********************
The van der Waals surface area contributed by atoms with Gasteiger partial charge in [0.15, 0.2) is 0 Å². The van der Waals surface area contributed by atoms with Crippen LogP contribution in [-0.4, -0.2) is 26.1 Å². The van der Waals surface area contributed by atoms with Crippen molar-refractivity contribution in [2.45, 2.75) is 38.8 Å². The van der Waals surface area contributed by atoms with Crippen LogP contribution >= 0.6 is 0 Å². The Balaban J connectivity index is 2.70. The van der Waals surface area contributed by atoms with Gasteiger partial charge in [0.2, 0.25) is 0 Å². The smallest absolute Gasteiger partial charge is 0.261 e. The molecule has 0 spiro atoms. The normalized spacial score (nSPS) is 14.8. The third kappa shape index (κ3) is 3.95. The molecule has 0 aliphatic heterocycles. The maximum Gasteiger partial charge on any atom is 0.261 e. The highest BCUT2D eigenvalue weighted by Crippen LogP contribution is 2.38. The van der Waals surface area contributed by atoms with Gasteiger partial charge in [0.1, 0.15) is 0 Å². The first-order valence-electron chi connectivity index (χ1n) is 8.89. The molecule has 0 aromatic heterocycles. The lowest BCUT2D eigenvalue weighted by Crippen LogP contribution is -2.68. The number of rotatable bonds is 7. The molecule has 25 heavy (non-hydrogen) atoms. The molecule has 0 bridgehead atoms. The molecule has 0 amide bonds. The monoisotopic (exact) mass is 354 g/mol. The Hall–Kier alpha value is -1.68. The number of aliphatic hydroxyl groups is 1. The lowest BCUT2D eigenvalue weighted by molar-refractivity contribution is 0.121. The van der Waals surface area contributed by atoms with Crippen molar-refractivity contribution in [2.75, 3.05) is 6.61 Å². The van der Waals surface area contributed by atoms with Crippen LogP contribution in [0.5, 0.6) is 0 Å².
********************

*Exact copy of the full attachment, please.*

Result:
The van der Waals surface area contributed by atoms with Gasteiger partial charge in [0.15, 0.2) is 0 Å². The van der Waals surface area contributed by atoms with Crippen LogP contribution in [-0.4, -0.2) is 26.1 Å². The van der Waals surface area contributed by atoms with Crippen molar-refractivity contribution in [2.45, 2.75) is 38.8 Å². The van der Waals surface area contributed by atoms with Crippen LogP contribution >= 0.6 is 0 Å². The Balaban J connectivity index is 2.70. The van der Waals surface area contributed by atoms with Gasteiger partial charge in [0.2, 0.25) is 0 Å². The smallest absolute Gasteiger partial charge is 0.261 e. The molecule has 0 spiro atoms. The normalized spacial score (nSPS) is 14.8. The third kappa shape index (κ3) is 3.95. The molecule has 0 aliphatic heterocycles. The maximum Gasteiger partial charge on any atom is 0.261 e. The highest BCUT2D eigenvalue weighted by Crippen LogP contribution is 2.38. The van der Waals surface area contributed by atoms with Gasteiger partial charge in [0.1, 0.15) is 0 Å². The first-order valence-electron chi connectivity index (χ1n) is 8.89. The molecule has 0 aromatic heterocycles. The lowest BCUT2D eigenvalue weighted by Crippen LogP contribution is -2.68. The number of rotatable bonds is 7. The molecule has 25 heavy (non-hydrogen) atoms. The molecule has 0 bridgehead atoms. The molecule has 0 amide bonds. The monoisotopic (exact) mass is 354 g/mol. The Hall–Kier alpha value is -1.68. The number of aliphatic hydroxyl groups is 1. The lowest BCUT2D eigenvalue weighted by molar-refractivity contribution is 0.121. The van der Waals surface area contributed by atoms with Crippen molar-refractivity contribution in [2.75, 3.05) is 6.61 Å². The van der Waals surface area contributed by atoms with Crippen LogP contribution in [0.5, 0.6) is 0 Å².